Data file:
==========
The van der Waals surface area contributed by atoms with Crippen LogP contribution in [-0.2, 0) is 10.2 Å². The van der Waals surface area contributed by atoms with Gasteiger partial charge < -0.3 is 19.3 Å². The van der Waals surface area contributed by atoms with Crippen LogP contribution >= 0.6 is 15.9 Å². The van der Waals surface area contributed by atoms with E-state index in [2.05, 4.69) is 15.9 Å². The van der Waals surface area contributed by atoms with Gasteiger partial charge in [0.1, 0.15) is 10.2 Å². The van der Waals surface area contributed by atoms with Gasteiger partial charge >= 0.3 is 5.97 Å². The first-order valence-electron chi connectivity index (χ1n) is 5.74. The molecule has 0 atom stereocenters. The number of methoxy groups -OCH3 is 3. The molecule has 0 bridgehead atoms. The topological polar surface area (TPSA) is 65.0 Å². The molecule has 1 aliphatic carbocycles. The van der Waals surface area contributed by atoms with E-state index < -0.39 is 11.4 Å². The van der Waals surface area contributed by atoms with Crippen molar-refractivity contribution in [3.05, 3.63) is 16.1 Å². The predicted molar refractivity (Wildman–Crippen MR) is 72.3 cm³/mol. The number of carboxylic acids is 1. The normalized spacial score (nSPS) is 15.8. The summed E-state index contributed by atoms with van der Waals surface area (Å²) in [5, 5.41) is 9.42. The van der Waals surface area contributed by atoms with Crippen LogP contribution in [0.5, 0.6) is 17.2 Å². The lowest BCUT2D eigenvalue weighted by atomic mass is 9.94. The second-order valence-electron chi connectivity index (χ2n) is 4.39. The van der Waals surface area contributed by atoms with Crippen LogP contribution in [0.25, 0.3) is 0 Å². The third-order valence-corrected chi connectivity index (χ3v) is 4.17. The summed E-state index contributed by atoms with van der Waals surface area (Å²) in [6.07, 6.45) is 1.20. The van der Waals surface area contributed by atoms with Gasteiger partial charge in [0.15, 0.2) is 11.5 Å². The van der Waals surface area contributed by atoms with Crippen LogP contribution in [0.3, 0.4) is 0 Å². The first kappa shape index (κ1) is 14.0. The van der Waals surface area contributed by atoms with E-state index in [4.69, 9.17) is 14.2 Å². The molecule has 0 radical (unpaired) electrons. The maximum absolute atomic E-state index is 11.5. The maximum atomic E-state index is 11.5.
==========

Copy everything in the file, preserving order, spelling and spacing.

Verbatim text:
The van der Waals surface area contributed by atoms with Crippen LogP contribution in [-0.2, 0) is 10.2 Å². The van der Waals surface area contributed by atoms with Gasteiger partial charge < -0.3 is 19.3 Å². The van der Waals surface area contributed by atoms with Crippen LogP contribution >= 0.6 is 15.9 Å². The van der Waals surface area contributed by atoms with E-state index in [2.05, 4.69) is 15.9 Å². The van der Waals surface area contributed by atoms with Gasteiger partial charge in [0.1, 0.15) is 10.2 Å². The van der Waals surface area contributed by atoms with Gasteiger partial charge >= 0.3 is 5.97 Å². The first-order valence-electron chi connectivity index (χ1n) is 5.74. The molecule has 0 atom stereocenters. The number of methoxy groups -OCH3 is 3. The molecule has 0 bridgehead atoms. The topological polar surface area (TPSA) is 65.0 Å². The molecule has 1 aliphatic carbocycles. The van der Waals surface area contributed by atoms with E-state index < -0.39 is 11.4 Å². The van der Waals surface area contributed by atoms with Crippen molar-refractivity contribution in [3.05, 3.63) is 16.1 Å². The predicted molar refractivity (Wildman–Crippen MR) is 72.3 cm³/mol. The number of carboxylic acids is 1. The normalized spacial score (nSPS) is 15.8. The summed E-state index contributed by atoms with van der Waals surface area (Å²) in [5, 5.41) is 9.42. The van der Waals surface area contributed by atoms with Crippen LogP contribution in [0.5, 0.6) is 17.2 Å². The lowest BCUT2D eigenvalue weighted by atomic mass is 9.94. The second-order valence-electron chi connectivity index (χ2n) is 4.39. The van der Waals surface area contributed by atoms with Crippen LogP contribution in [0.25, 0.3) is 0 Å². The third-order valence-corrected chi connectivity index (χ3v) is 4.17. The summed E-state index contributed by atoms with van der Waals surface area (Å²) in [6.07, 6.45) is 1.20. The van der Waals surface area contributed by atoms with Gasteiger partial charge in [0.15, 0.2) is 11.5 Å². The van der Waals surface area contributed by atoms with Crippen LogP contribution in [0.3, 0.4) is 0 Å². The first kappa shape index (κ1) is 14.0. The van der Waals surface area contributed by atoms with E-state index in [4.69, 9.17) is 14.2 Å². The molecule has 0 radical (unpaired) electrons. The maximum absolute atomic E-state index is 11.5. The maximum atomic E-state index is 11.5.